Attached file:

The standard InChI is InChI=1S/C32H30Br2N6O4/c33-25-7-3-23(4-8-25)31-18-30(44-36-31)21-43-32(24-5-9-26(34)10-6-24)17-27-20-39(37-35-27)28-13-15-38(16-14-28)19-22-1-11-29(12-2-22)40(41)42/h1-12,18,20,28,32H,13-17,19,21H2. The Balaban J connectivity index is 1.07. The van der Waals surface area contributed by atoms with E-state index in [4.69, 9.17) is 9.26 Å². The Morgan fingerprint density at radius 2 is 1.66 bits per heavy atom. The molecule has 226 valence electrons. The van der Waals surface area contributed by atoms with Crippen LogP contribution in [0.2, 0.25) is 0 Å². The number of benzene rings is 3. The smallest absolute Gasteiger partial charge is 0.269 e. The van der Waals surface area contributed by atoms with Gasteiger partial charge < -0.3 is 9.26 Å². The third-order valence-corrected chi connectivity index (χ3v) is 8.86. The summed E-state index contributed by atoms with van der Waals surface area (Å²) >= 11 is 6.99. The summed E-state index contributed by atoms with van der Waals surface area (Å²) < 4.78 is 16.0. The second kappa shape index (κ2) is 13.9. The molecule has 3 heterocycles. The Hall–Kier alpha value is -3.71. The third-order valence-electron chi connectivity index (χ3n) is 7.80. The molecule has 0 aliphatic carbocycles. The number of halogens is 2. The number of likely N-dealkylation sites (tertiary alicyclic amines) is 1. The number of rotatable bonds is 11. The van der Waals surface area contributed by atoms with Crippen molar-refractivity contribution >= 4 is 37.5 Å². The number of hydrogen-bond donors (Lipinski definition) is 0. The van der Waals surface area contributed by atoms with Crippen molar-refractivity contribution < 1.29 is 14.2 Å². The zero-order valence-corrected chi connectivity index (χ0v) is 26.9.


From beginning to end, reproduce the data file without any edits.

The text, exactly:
The standard InChI is InChI=1S/C32H30Br2N6O4/c33-25-7-3-23(4-8-25)31-18-30(44-36-31)21-43-32(24-5-9-26(34)10-6-24)17-27-20-39(37-35-27)28-13-15-38(16-14-28)19-22-1-11-29(12-2-22)40(41)42/h1-12,18,20,28,32H,13-17,19,21H2. The Balaban J connectivity index is 1.07. The van der Waals surface area contributed by atoms with E-state index in [4.69, 9.17) is 9.26 Å². The Morgan fingerprint density at radius 2 is 1.66 bits per heavy atom. The molecule has 226 valence electrons. The van der Waals surface area contributed by atoms with Crippen LogP contribution in [0.2, 0.25) is 0 Å². The number of benzene rings is 3. The smallest absolute Gasteiger partial charge is 0.269 e. The van der Waals surface area contributed by atoms with Gasteiger partial charge < -0.3 is 9.26 Å². The third-order valence-corrected chi connectivity index (χ3v) is 8.86. The summed E-state index contributed by atoms with van der Waals surface area (Å²) >= 11 is 6.99. The summed E-state index contributed by atoms with van der Waals surface area (Å²) < 4.78 is 16.0. The second kappa shape index (κ2) is 13.9. The molecule has 3 heterocycles. The Hall–Kier alpha value is -3.71. The third-order valence-electron chi connectivity index (χ3n) is 7.80. The molecule has 0 aliphatic carbocycles. The number of halogens is 2. The number of likely N-dealkylation sites (tertiary alicyclic amines) is 1. The number of rotatable bonds is 11. The van der Waals surface area contributed by atoms with Crippen molar-refractivity contribution >= 4 is 37.5 Å². The number of hydrogen-bond donors (Lipinski definition) is 0. The van der Waals surface area contributed by atoms with Crippen molar-refractivity contribution < 1.29 is 14.2 Å². The zero-order valence-corrected chi connectivity index (χ0v) is 26.9.